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Clinical Trials

All groups should reap the benefits

Karen Miller
Clinical Trials
(Photo: Shutterstock/Monkey Business)

Taking part in a clinical trial is voluntary. But participation has historically been highly skewed to include mostly whites, men and those of higher income. Minorities, the elderly, women and those from rural areas are largely absent from these trials.

Will it work for you?

Make sure you understand and are comfortable with a clinical trial if offered to you. A research team will oversee the study. Ask a few questions …

  • What is the purpose of the study?
  • Has it been tested before? If so, what were the results?
  • Who is sponsoring the study?
  • What tests and procedures are involved?
  • What are the possible risks, side effects and benefits?
  • How might this trial affect my daily life?
  • How long will the trial last?
  • Will hospitalization be required?
  • How often will I have to visit the hospital or clinic?
  • Who will pay for the experimental treatment?
  • Will I be reimbursed for other expenses?
  • What type of long-term follow-up care is part of this study?
  • Will results of the trials be provided to me?
  • Who will be in charge of my care?
  • If someone else in the study has an unexpected side effect, will you tell me?
  • Can I withdraw from the study?
  • Is it possible that I will be given a placebo instead of the drug under study?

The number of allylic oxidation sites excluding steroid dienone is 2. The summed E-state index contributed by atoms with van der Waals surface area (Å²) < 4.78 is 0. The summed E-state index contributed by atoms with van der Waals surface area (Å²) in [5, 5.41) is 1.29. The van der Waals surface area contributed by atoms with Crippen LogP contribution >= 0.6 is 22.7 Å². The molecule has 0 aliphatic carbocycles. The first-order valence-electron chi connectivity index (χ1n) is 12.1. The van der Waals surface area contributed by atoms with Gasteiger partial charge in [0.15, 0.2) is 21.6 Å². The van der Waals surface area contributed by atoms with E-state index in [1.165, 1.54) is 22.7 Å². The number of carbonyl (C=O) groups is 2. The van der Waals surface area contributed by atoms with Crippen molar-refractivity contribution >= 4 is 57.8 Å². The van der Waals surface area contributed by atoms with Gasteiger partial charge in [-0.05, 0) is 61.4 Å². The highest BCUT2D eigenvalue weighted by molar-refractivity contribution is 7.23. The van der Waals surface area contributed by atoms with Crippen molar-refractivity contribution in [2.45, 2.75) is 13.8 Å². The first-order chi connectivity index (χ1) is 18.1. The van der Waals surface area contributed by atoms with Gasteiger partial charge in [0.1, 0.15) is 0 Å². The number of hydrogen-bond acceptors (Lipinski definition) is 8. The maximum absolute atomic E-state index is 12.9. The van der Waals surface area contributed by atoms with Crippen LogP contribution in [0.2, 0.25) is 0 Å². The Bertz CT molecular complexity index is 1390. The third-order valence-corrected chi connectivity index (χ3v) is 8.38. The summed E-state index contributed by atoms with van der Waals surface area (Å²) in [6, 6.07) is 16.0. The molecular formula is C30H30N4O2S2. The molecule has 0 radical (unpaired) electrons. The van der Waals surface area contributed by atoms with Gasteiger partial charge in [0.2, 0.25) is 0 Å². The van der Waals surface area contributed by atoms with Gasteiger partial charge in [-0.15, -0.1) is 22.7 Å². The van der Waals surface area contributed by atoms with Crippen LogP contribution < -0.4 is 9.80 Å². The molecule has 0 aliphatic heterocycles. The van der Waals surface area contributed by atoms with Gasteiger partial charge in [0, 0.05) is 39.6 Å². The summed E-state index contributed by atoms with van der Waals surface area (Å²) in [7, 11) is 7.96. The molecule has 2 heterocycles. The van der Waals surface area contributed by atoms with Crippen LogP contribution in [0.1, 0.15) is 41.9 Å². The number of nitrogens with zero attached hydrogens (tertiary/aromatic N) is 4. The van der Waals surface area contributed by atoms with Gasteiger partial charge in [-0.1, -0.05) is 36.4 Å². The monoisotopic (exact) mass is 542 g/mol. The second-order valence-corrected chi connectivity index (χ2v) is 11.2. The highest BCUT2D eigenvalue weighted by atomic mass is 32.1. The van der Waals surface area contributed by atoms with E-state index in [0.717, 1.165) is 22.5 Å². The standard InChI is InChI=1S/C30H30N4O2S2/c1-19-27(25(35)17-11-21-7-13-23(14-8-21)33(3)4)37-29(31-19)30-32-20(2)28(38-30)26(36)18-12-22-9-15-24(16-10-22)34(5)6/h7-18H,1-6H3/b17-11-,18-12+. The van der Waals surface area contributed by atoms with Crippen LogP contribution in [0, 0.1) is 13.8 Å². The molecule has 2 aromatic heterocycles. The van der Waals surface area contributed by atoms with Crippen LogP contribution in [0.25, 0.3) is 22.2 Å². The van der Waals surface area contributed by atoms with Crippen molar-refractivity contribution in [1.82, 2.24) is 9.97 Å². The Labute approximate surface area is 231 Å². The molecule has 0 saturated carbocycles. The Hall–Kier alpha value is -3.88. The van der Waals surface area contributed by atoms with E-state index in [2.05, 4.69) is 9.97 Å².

Source: National Institutes of Health

There are reasons for the gap, chief among them the higher degree of mistrust among African Americans. It wasn’t that long ago in 1997 when President Bill Clinton apologized for the federal government’s role in the Tuskegee Experiment. Started in 1932, the 40-year experiment enlisted mostly illiterate sharecroppers in Alabama to participate in what they were told was a study on “bad blood.”

In reality, the study was on the ravages of syphilis, and the men were left to suffer its consequences even when a suitable treatment became available. Unfortunately, the lingering mistrust still looms large.

But other barriers exist. Insurance may not pay for the study; the requirements can be time consuming and demand time away from work; transportation may not be available; and language differences present a problem.

For many, it is merely lack of awareness ─ people may not know that participation in a clinical trial is possible.

Part of the problem lies with the medical profession itself. Primary care physicians and those not affiliated with research institutions may not be aware of patient eligibility for clinical trials. Some physicians simply do not make referrals. More significantly, minority investigators, who may be more successful in attracting minority volunteers, are underrepresented in research.

Programs are in the works to increase participation by minorities and women. On a national level, the National Institutes of Health now requires researchers to design strategies to include underrepresented groups. Medicare authorized payment of routine costs back in 2000 for Medicare recipients who participate in clinical trials.